New ITF Report - Benchmarking Accessibility in Cities: Measuring the Impact of Proximity and Transport Performance

Improving accessibility to destinations is increasingly recognised as the ultimate goal of transport policies. To improve accessibility, however, the structure of the city, the performance of its transport network and the distribution of destinations have to be thus considered. Benchmarking, then, is an essential exercise to identify gaps and efficient investment opportunities to improve all the above-mentioned elements.

The ITF report "Benchmarking Accessibility in Cities: Measuring the Impact of Proximity and Transport Performance" presents a new urban accessibility framework that takes into account 121 cities in 30 European countries. Some of them are Polis members.

Do cities offer higher accessibility than their surroundings?

Despite being usually congested, dense cities offer higher accessibility than their surrounding commuting zones for cycling, public transport and cars. This is a result of requiring less distance to travel in order to reach the same number of amenities.

In addition, whereas major European cities like ParisMadridBrussels and Barcelona have indeed high (or even the highest) accessibility to cars, it is important to stress that they have been also actively trying to further promote walking and cycling. Nonetheless, not all European cities have managed to be straight successful yet.

For example, according to the ITF report, in Dublin and Greater Manchester more than 10% of the population lives in neighbourhoods with low walking performance: this implies that these neighbourhoods have not been planned for walking and lack dedicated walking paths between large blocks and high traffic roads.

A reign of cars?

In commuting zones, accessibility is lower and transport performance is worse in general:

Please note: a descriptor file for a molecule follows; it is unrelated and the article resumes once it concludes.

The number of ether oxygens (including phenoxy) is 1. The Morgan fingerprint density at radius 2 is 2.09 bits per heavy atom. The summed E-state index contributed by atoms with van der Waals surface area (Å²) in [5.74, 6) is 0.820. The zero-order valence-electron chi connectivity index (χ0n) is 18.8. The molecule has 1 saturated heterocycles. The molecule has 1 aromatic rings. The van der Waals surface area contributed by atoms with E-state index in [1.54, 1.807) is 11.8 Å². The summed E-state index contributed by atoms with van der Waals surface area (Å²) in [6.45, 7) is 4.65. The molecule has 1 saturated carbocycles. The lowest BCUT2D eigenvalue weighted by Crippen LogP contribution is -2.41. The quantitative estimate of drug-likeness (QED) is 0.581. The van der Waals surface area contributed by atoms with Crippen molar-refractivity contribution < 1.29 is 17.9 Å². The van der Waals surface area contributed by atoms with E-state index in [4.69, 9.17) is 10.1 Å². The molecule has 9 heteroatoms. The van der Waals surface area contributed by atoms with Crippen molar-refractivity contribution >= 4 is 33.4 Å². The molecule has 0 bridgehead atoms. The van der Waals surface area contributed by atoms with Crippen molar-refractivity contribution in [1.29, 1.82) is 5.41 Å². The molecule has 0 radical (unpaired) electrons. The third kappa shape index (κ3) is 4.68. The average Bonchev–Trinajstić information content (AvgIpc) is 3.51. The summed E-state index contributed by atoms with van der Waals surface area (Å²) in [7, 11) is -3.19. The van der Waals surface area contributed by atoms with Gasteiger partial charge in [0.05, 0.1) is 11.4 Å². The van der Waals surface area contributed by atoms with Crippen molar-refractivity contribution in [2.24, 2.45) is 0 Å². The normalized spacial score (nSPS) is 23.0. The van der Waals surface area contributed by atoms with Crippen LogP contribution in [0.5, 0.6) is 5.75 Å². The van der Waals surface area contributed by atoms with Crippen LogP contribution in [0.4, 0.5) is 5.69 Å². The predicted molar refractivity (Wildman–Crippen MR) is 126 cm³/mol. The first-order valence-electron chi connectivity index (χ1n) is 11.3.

• for public transport, due to fewer stops and lower frequencies;
  • for cycling, due to a less dense road network with fewer intersections;
  • for walking, due to multiple obstacles, such as railway lines, highways and rivers without regular pedestrian crossing points.

Transport performance for the car is significantly higher in commuting zones thanks to less congestion and higher speeds limits. Despite the higher transport performance by car, accessibility by motor vehicle remains lower in the commuting zone than in the city because destinations are more dispersed.

In almost all European cities, indeed, the car performs better on the accessibility metrics compared to public transport. On average, a door-to-door trip is faster by car even when taking in account peak-hour congestion and parking time,

The single city where this is not the case is London where the public transport network is highly efficient (the second best among European cities, just after Oslo) while at the same time the road network performs poorly overall (the worst among European cities).

Service accessibility is maybe the key

When cities perform well in modes accessibility, they usually perform overall well in terms of access to shops by public transport and, most importantly, to school and hospitals, too. In other words, accessibility indicators are strongly correlated.

In particular, the importance of universal access to emergency care is evident in the good coverage that is provided in Europe’s metropolitan areas. About 97% of the population living in these areas can reach a hospital within 30 minutes. In the densely populated central cities of the metropolitan areas, the coverage is universal (99.5%). The situation is also very good in commuting zones, where 92% of all inhabitants can get to a hospital within 30 minutes. Average numbers, however, can hide disconnected neighbourhoods within cities or in the commuting zones.

For example, one out of two of the inhabitants of the commuting zone of Lisbon are unable to reach a hospital within 30 minutes. In contrast, all residents of Ghent can reach a hospital within 30 minutes. Indeed, a person living in the commuting zone in Ghent can reach 13 hospitals in that time-span. In Ghent the above EU-average efficiency of the transport system provides a positive contribution to access to health servicesm as it provides access to 3.9 additional hospitals compared to the EU average (8.7).

Future of benchmarking

With the insight given by this report, the ITF recommends to:

  1. use the new urban accessibility framework to compare and benchmark cities
  2. improve accessibility by reducing trip lengths and enhancing transport performance
  3. learn from similar cities with higher accessibility scores
  4. collect more and better urban mobility data, notably on walking and cycling